Of Fairies and Weed Whackers


Fairies, I told my wife, 
fairies braided the daffodils 
in front of the porch last night. 
I can't wait to show the kids; 
won't they think it grand? 

Not fairies, she said. 
I braided the leaves 
so your friend Paul 
won't chop down the daffodils 
the way he chops down 
everything else around here. 
He's a madman with 
that weed whacker, 
doesn't know a daffodil 
from a dandelion. 

Fairies, I tell her again. 
They won't believe everything 
we tell them forever, you know.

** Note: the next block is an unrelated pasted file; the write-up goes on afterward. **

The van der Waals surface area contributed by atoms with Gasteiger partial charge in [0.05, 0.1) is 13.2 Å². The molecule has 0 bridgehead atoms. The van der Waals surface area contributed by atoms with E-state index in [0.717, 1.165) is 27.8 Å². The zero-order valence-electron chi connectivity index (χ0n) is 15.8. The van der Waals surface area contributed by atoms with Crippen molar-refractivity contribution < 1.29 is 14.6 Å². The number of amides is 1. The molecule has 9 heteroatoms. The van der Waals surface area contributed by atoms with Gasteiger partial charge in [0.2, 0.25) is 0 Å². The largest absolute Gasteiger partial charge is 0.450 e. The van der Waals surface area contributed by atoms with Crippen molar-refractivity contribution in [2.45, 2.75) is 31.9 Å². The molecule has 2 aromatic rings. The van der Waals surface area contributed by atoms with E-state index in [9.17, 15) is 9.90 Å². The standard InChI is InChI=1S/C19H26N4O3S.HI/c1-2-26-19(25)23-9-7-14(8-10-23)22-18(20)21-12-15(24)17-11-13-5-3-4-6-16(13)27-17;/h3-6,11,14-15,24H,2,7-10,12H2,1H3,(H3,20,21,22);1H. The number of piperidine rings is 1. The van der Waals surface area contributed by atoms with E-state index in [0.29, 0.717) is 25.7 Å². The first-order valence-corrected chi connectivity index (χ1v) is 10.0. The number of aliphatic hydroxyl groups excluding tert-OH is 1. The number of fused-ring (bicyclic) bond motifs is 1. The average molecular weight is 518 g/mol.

They're getting older now.

Fine, she relented, 
tell them it was fairies. 
But make sure your friend 
stays away from my daffodils. 
The daffodils really are braided
so Paul won’t chop them down.

Poem Notes: This poem evolved from a conversation with my wife about our daffodils, proof that poems often spring from the simplest of inspirations. I admit to attempting to evoke one of my favorite Robert Frost poems here, The Death of the Hired Man, with Paul as Silas, my wife as Mary, and yours truly as Warren. In my poem, however, the temperaments of Mary and Warren are reversed. Paul is a real person I occasionally hire to help around our yard.

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A New Poem Every Monday!

Joseph Neely, all rights reserved.

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